Every other seat on the airplane is subject to bumps from passengers, crew or beverage carts, so if you really want a good nights sleep, window seat it is. Though it could potentially put you in close proximity to lavatories in some instances, choosing the last row of a cabin can also be a great hack, since you can immediately recline your seat without disturbing others.

It’s seen as impolite to recline into someone during meal service, but if you have a window seat in the last row of your section, there’s no one to disturb. Everyone wins.

a glass of wine next to a windowSay No

People have a hard time turning down “free stuff”, so they wait around with eyes open, just in case an interesting food item or beverage cart service comes there way.

If you want to survive any overnight flight with ease, just put your eye mask on, say no and close your eyes as soon as the wheels go up. It’s scientifically proven that fasting – including all drinks except water – will help you beat jet lag.

You may start to notice that every semi pro traveler in the cabin says no to meal service, so join them! Breakfast however can be a yes. Sometimes it’s great to have a light snack as you approach landing, to pick up your metabolism and place your digestion on local time!

Bring A Pen

Airline cabin crew have a particular disdain for passengers who ask to borrow a pen. Bring a pen, and fill out your immigration form before you fall asleep for countries which still require them.

The form will likely be far more legible, especially if you’re into sleeping pills, and allow you to sleep on flights until wheels hit runway. Make a habit of asking for an immigration form as quickly as possible, getting it squared away, tuck it in with your passport and hit the snooze button.

What’s your best tip for overnight flights?

Featured image courtesy of Virgin Atlantic.

Gilbert Ott

Gilbert Ott is an ever curious traveler and one of the world's leading travel experts. His adventures take him all over the globe, often spanning over 200,000 miles a year and his travel exploits are regularly...

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  1. I once passed up dinner in transatlantic business class. It was just sleeping. I did wake up for breakfast, though. Good advice and article.

    Flying across the Pacific is a little different. Due to the length, I might eat dinner. Or I might skip it and bring my own food.

  2. The only problem with boarding last, is all the early boarders out there luggage in your overhead space. That has happened to me a few times. Flying to Joburg from Atlanta, I was in 32, my bag ended up is 56! Not nice. Had a last minute phone call that kept me from boarding. Then, all the people in back kept walking up to “my” overhead bin, slamming it shut when retrieving their stuff!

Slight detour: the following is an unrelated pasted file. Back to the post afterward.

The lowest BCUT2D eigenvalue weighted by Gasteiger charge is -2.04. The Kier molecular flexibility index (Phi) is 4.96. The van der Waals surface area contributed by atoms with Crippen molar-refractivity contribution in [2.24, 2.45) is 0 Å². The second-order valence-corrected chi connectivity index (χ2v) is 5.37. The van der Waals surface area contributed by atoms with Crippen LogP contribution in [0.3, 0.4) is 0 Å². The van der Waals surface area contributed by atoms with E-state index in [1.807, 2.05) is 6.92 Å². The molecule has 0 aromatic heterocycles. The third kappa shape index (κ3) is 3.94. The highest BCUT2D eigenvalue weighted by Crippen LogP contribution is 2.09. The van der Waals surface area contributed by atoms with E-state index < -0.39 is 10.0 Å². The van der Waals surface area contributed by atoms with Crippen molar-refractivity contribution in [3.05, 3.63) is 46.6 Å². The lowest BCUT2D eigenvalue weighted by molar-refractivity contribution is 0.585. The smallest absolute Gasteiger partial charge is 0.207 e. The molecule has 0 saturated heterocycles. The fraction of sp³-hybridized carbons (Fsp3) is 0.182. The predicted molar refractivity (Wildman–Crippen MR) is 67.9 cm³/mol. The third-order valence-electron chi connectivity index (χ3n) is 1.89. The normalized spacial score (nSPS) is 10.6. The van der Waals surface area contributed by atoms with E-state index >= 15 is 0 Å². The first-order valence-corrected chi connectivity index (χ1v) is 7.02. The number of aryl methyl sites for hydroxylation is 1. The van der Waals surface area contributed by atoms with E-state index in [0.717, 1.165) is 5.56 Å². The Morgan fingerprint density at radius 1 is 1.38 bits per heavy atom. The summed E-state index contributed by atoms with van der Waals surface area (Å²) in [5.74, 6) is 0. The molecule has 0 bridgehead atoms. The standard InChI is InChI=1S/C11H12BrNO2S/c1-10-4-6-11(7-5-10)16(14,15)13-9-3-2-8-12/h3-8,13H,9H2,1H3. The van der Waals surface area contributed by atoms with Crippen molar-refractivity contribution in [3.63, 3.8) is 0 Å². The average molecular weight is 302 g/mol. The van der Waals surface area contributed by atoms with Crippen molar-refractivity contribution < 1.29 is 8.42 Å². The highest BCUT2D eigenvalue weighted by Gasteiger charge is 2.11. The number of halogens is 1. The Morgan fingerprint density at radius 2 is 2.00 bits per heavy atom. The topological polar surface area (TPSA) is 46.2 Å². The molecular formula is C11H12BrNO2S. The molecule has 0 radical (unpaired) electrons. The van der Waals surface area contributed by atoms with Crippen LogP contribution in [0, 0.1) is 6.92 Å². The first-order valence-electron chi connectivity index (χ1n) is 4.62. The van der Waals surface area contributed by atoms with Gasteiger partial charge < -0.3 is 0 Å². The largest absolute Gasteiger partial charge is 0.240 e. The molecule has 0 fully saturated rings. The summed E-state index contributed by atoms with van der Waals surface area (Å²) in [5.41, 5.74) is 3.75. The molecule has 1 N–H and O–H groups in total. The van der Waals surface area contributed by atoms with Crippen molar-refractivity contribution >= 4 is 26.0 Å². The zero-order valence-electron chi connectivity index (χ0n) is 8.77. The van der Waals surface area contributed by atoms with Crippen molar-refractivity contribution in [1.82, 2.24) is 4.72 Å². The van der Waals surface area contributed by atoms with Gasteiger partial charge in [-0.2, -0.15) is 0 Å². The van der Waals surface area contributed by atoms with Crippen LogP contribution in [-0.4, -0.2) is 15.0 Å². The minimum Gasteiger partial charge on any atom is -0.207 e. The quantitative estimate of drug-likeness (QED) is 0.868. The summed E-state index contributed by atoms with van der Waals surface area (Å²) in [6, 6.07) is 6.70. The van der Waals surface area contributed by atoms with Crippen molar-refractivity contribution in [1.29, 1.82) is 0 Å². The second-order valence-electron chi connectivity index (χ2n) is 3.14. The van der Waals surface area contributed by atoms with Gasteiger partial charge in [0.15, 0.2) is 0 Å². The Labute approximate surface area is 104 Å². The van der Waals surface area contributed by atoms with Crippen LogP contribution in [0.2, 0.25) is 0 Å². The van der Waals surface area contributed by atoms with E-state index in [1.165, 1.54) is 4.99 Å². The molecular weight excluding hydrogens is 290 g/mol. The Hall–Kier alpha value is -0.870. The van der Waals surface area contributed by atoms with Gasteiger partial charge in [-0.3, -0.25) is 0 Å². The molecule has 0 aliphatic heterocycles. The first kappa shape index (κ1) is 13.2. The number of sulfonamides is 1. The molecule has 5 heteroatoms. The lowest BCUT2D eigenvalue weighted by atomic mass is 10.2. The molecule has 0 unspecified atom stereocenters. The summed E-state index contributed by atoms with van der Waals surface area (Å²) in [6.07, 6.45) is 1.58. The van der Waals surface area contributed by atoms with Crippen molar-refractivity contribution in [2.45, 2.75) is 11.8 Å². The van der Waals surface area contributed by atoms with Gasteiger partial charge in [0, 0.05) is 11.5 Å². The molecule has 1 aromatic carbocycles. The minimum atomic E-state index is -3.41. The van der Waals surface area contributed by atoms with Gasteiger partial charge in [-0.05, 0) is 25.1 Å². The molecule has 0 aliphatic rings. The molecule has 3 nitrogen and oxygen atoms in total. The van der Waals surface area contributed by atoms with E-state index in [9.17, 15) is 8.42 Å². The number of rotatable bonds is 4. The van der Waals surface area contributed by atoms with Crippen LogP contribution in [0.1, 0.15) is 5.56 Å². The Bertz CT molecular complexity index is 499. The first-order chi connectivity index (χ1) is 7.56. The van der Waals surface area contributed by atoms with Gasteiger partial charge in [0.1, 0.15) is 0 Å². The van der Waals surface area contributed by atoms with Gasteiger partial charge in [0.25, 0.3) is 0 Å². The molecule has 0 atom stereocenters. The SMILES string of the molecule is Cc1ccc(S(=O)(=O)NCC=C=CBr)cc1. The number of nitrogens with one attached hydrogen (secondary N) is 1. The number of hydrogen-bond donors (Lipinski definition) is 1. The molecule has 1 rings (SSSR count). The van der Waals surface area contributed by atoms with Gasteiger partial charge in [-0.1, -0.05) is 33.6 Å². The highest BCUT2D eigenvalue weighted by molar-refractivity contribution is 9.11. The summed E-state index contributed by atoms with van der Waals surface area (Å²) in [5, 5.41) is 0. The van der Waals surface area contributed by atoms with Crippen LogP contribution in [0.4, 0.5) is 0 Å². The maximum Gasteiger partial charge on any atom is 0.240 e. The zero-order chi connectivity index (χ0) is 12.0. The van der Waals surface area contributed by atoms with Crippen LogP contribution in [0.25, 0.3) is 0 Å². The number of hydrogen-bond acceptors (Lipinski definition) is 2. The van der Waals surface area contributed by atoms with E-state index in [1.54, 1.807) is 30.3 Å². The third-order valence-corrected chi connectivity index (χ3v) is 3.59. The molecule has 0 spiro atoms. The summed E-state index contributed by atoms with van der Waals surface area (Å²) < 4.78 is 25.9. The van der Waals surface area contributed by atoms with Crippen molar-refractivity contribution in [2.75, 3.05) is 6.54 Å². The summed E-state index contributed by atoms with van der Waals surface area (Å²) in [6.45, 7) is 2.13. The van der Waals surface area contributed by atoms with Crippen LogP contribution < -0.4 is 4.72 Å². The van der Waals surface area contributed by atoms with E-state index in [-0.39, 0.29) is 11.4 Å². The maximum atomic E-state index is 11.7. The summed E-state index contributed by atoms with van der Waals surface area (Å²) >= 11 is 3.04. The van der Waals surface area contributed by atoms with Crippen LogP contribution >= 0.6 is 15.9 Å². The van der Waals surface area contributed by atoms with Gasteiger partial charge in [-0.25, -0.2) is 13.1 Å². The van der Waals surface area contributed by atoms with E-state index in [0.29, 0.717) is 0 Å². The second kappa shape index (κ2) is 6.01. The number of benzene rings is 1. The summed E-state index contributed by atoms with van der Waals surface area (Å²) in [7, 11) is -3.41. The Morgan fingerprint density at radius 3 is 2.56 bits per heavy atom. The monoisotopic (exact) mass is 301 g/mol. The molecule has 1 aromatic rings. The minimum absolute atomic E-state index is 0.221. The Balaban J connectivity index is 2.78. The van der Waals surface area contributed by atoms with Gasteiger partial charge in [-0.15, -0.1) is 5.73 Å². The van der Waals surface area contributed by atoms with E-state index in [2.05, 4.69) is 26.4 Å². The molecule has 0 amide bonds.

3. Bringing an eye mask is the best tip a friend ever gave me for overnight flights. To me, it makes a huge difference! Some flights in economy offer them yet most do not. For redeye or overnight flights I just put on the eye mask and can easily sleep 6-7 hours straight. If I forget my eye mask, most of the time I still wake up because the person in front of me turned on his/her light or the backlight of the screen in front of me is bright enough to make my eyes think it’s dawn. lmao

  4. Also, I have to consider what I eat starting the day before my flight. If I’m eating high fiber or gaseous foods, I’ll be rather uncomfortable during the flight. Of course I don’t be constipated but considering the type of food I eat prior to the flight makes a huge difference.

  5. When you board last, and I mean really last, where there are at most a couple of people behind you,
    you have information that the other people already on the plane do not have: the plane is loaded and there
    are no more people coming. If the plane is not completely full, and there are little sets of 2-3 unoccupied seats here and there, you can take these seats rather than your assigned seat and be reasonably assured that you will have them to yourself for the duration of the flight. And if you are really bold and have the nerve, ask to see the seat map as you give the agent your boarding pass. This will give you a clue as to where these little pockets of open seats may be located.

  6. Immigration lines aren’t getting any shorter,

    Actually, in my experience, immigration lines are getting shorter, at least in some places. My last three or four entries into the US (JFK and SFO) and recent trip to the UK (Manchester) have been very fast due to new eGate / automation at the point of entry.

  7. I recently flew into SFO and ORD and immigration lines were very long. Grateful for Global Entry, but it took forever to get my baggage, as is common at those airports.

  8. Agree with most of what you said other than sitting in the last row near the bathrooms. The noise, smell, congestion simply is not worth the ability to decline without bothering someone. Also if u wait until the last minute to board do so only when having no carry on luggage or simply having a bag which can fit under your seat.

  9. I think your advice is well meant and might help a bit, but being remotely comfortable in long-haul coach is pretty much an exercise in futility these days. More stress than ever for both passengers and crew, food doesn’t seem to have notably improved, seats are tighter than ever, often the seats are the horrible slimline seats that cause backaches even on shorter flights, and basic courtesy has largely vanished.

  10. Purchase a foot rest sling which allows you to effectively lie flat- total game changer, feels like premium economy